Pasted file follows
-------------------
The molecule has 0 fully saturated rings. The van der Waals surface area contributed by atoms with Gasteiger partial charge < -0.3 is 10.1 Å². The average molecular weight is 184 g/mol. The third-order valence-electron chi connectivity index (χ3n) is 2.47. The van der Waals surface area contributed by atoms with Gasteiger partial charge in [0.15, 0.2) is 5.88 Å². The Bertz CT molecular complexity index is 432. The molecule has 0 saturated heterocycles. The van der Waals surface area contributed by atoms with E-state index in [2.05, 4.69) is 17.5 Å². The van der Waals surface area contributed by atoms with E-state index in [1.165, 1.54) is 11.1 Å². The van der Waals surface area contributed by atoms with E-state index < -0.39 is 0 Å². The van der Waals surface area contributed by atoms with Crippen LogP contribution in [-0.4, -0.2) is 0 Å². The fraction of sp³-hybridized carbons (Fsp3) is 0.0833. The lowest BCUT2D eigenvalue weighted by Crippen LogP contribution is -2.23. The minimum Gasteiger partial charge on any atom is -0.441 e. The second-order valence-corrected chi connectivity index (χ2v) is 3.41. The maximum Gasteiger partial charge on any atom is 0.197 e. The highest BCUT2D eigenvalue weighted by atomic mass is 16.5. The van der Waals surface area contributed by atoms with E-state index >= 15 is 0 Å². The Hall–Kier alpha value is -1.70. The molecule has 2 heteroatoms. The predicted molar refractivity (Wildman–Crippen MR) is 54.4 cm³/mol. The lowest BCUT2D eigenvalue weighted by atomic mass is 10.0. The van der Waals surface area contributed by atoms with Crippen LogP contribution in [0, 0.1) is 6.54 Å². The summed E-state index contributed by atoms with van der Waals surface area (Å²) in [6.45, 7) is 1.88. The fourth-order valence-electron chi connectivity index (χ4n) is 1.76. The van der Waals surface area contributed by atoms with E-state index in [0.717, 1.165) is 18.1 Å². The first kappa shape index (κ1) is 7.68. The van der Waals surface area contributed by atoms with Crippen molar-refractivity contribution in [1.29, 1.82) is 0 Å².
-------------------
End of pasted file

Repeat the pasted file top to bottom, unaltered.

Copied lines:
The molecule has 0 fully saturated rings. The van der Waals surface area contributed by atoms with Gasteiger partial charge < -0.3 is 10.1 Å². The average molecular weight is 184 g/mol. The third-order valence-electron chi connectivity index (χ3n) is 2.47. The van der Waals surface area contributed by atoms with Gasteiger partial charge in [0.15, 0.2) is 5.88 Å². The Bertz CT molecular complexity index is 432. The molecule has 0 saturated heterocycles. The van der Waals surface area contributed by atoms with E-state index in [2.05, 4.69) is 17.5 Å². The van der Waals surface area contributed by atoms with E-state index in [1.165, 1.54) is 11.1 Å². The van der Waals surface area contributed by atoms with E-state index < -0.39 is 0 Å². The van der Waals surface area contributed by atoms with Crippen LogP contribution in [-0.4, -0.2) is 0 Å². The fraction of sp³-hybridized carbons (Fsp3) is 0.0833. The lowest BCUT2D eigenvalue weighted by Crippen LogP contribution is -2.23. The minimum Gasteiger partial charge on any atom is -0.441 e. The second-order valence-corrected chi connectivity index (χ2v) is 3.41. The maximum Gasteiger partial charge on any atom is 0.197 e. The highest BCUT2D eigenvalue weighted by atomic mass is 16.5. The van der Waals surface area contributed by atoms with E-state index >= 15 is 0 Å². The Hall–Kier alpha value is -1.70. The molecule has 2 heteroatoms. The predicted molar refractivity (Wildman–Crippen MR) is 54.4 cm³/mol. The lowest BCUT2D eigenvalue weighted by atomic mass is 10.0. The van der Waals surface area contributed by atoms with Crippen LogP contribution in [0, 0.1) is 6.54 Å². The summed E-state index contributed by atoms with van der Waals surface area (Å²) in [6.45, 7) is 1.88. The fourth-order valence-electron chi connectivity index (χ4n) is 1.76. The van der Waals surface area contributed by atoms with E-state index in [0.717, 1.165) is 18.1 Å². The first kappa shape index (κ1) is 7.68. The van der Waals surface area contributed by atoms with Crippen molar-refractivity contribution in [1.29, 1.82) is 0 Å².